Illustrated London News (27 August 1864): 217.—
Commentary and captions from the Illustrated London News
For some years past—and the present season has not differed in this respect from its modern predecessors—the edicts of the Mode have been issued during the summer excursion period. This is easily explained, from the circumstance that it hi b now become the general fashion to pass the hot months at the seaside or at watering-places, where ladies are under very slight restraint as to the style of their costume, and can, without being subject to disagreeable remark, temporarily adopt any innovation, not to say eccentricity, which the taste of their modistes may suggest. Of all these bold innovations a few sometimes remain, and, once approved, become the mode for a certain time. Thus it was at the watering-places during the present season that the high bonnets recently worn received their coup de ciseaux; and the smallest of small bonnets, having obtained the official approbation of competent judges at Vichy, at Trouville, at Honfleur, and other fashionable resorts, will in all probability reign triumphant for some time to come. We have even seen some that scarcely cover the occiput, merely ornamented in front and on the scarcely perceptible back edge with drooping flowers, instead of the tour-de-tete and bavolet, which are now frequently abandoned. But it must be observed that such chapeaux, although met with in the best houses, are not yet general. Round hats are, however, still numerously patronised in Paris, especially by the foreigners, who are attracted thither by the splendid fetes in honour of the Emperor and the King of Spain.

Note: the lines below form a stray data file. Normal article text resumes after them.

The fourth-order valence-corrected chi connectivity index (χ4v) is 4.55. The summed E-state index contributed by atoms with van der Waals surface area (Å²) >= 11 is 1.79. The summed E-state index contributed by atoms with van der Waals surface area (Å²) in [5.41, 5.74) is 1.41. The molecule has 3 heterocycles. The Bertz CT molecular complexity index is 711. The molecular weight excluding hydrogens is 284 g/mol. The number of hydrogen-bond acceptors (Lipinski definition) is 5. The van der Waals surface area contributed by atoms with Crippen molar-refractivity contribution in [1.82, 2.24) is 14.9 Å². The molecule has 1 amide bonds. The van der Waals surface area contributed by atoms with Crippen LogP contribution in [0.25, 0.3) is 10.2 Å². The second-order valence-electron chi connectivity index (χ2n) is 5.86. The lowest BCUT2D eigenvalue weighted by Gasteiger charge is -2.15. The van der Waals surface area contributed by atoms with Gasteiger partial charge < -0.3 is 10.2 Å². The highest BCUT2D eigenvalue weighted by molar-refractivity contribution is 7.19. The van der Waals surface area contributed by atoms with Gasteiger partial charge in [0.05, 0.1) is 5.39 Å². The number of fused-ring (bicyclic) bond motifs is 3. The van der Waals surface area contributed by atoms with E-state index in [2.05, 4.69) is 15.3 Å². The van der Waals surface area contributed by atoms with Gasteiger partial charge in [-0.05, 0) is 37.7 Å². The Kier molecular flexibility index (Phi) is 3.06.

During the fine days of September robes of halfseason materials may still be ventured upon. The lino placé, a light stuff, more durable than barège and easily cleaned, deserves to be placed in the front rank with all the tints of grey alpaca, now very much à la mode. Cream-coloured Irish poplins, for toilette de campagne or for the seaside, are also very elegant wear, as well as the piqués of Alsatia and Rouen, which are, of course, rather heavier, but have the advantage of enabling the wearer to support the sudden variations of the temperature at this season without danger.
Greater demands than ever are now made upon the art of the coiffeur, whose talent is brought into requisition for the arrangement of ladies’ hair, false or natural. Curls and catogaus are looked upon as perfectly legitimate importations when the richness of the owners chevelure is not sufficient to furnish such capillary ornaments. A quantity of hair, spread out to the best effect and decorated with flowers or ribbons, is one of the particular marks of the waning summer season.
Fig. 1. Walking Dress.—Green silk dress, deeply vandyked, each tooth being ornamented with rich white guipure. The casaque is adjusted to the waist, and is of the same colour ns the dress and similarly trimmed. White crape bonnet, small in size, and provided simply with a bouillonné of tulle in the place of the bavolet.
Fig. 2. Seaside Dress for a Young Lady.— Light grey poplin robe and pardessus, all the ornaments being in black silk with long fringe. The chapeau is the chapeau Windsor, and is almost concealed by an aigrette and a very large depending feather. The bottines are laced up in front and the stockings are of the same colour as the dress.
Fig. 3. Carriage Dress.—White muslin robe over sea-green silk slip. Rich lace flounce, surmounted by a niching of green silk. The camail is of green silk, trimmed with deep lace of like quality with that on the skirt. Bonnet of white tulle, ornamented with grass, and with a rose (sometimes replaced by a butterfly) in the tour-de-tête. A large sea-green bow surmounts the back hair or catogan instead of the usual curtain.
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Last modified 21 November 2015